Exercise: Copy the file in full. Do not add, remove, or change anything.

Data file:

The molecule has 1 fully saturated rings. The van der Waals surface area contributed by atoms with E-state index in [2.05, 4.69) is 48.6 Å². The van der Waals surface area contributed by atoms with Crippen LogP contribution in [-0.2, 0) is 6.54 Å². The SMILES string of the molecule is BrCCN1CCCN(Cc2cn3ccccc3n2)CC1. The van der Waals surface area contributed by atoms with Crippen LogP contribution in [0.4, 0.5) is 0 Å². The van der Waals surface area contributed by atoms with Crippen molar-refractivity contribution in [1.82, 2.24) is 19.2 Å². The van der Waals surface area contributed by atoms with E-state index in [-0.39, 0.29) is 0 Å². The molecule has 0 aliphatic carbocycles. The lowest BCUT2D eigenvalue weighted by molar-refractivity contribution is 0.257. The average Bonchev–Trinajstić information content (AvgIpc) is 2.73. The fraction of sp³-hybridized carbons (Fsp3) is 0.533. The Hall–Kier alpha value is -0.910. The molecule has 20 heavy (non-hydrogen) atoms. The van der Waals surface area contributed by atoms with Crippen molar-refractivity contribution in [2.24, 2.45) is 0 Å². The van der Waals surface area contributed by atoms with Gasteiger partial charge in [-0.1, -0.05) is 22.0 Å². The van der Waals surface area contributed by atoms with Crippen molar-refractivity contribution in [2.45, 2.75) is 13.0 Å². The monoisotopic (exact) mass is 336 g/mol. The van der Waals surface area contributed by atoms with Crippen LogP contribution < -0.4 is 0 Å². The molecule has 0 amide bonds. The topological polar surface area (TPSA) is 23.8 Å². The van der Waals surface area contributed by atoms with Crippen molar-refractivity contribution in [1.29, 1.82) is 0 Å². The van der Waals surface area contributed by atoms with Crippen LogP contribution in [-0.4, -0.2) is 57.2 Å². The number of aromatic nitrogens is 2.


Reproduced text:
The molecule has 1 fully saturated rings. The van der Waals surface area contributed by atoms with E-state index in [2.05, 4.69) is 48.6 Å². The van der Waals surface area contributed by atoms with Crippen LogP contribution in [-0.2, 0) is 6.54 Å². The SMILES string of the molecule is BrCCN1CCCN(Cc2cn3ccccc3n2)CC1. The van der Waals surface area contributed by atoms with Crippen LogP contribution in [0.4, 0.5) is 0 Å². The van der Waals surface area contributed by atoms with Crippen molar-refractivity contribution in [1.82, 2.24) is 19.2 Å². The van der Waals surface area contributed by atoms with E-state index in [-0.39, 0.29) is 0 Å². The molecule has 0 aliphatic carbocycles. The lowest BCUT2D eigenvalue weighted by molar-refractivity contribution is 0.257. The average Bonchev–Trinajstić information content (AvgIpc) is 2.73. The fraction of sp³-hybridized carbons (Fsp3) is 0.533. The Hall–Kier alpha value is -0.910. The molecule has 20 heavy (non-hydrogen) atoms. The van der Waals surface area contributed by atoms with Crippen molar-refractivity contribution in [2.24, 2.45) is 0 Å². The van der Waals surface area contributed by atoms with Gasteiger partial charge in [-0.1, -0.05) is 22.0 Å². The van der Waals surface area contributed by atoms with Crippen molar-refractivity contribution in [2.45, 2.75) is 13.0 Å². The monoisotopic (exact) mass is 336 g/mol. The van der Waals surface area contributed by atoms with Crippen LogP contribution < -0.4 is 0 Å². The molecule has 0 amide bonds. The topological polar surface area (TPSA) is 23.8 Å². The van der Waals surface area contributed by atoms with Crippen molar-refractivity contribution in [1.29, 1.82) is 0 Å². The van der Waals surface area contributed by atoms with Crippen LogP contribution in [-0.4, -0.2) is 57.2 Å². The number of aromatic nitrogens is 2.